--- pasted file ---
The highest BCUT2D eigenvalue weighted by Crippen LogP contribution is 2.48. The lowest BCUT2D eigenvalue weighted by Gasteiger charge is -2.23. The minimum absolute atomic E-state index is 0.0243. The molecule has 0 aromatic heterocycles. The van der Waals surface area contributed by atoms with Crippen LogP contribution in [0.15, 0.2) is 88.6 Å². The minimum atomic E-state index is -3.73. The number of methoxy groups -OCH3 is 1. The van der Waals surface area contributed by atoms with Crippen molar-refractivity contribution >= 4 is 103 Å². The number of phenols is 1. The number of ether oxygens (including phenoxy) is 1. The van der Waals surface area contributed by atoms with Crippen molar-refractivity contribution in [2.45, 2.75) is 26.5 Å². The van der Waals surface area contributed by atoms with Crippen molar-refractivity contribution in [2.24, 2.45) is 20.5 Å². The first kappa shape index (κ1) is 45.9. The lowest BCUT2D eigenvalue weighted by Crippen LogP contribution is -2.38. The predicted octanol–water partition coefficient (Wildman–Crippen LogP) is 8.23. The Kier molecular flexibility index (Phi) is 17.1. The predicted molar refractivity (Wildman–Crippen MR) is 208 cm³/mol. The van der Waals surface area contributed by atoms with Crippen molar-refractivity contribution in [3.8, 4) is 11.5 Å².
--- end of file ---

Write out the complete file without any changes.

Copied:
The highest BCUT2D eigenvalue weighted by Crippen LogP contribution is 2.48. The lowest BCUT2D eigenvalue weighted by Gasteiger charge is -2.23. The minimum absolute atomic E-state index is 0.0243. The molecule has 0 aromatic heterocycles. The van der Waals surface area contributed by atoms with Crippen LogP contribution in [0.15, 0.2) is 88.6 Å². The minimum atomic E-state index is -3.73. The number of methoxy groups -OCH3 is 1. The van der Waals surface area contributed by atoms with Crippen molar-refractivity contribution >= 4 is 103 Å². The number of phenols is 1. The number of ether oxygens (including phenoxy) is 1. The van der Waals surface area contributed by atoms with Crippen molar-refractivity contribution in [2.45, 2.75) is 26.5 Å². The van der Waals surface area contributed by atoms with Crippen molar-refractivity contribution in [2.24, 2.45) is 20.5 Å². The first kappa shape index (κ1) is 45.9. The lowest BCUT2D eigenvalue weighted by Crippen LogP contribution is -2.38. The predicted octanol–water partition coefficient (Wildman–Crippen LogP) is 8.23. The Kier molecular flexibility index (Phi) is 17.1. The predicted molar refractivity (Wildman–Crippen MR) is 208 cm³/mol. The van der Waals surface area contributed by atoms with Crippen molar-refractivity contribution in [3.8, 4) is 11.5 Å².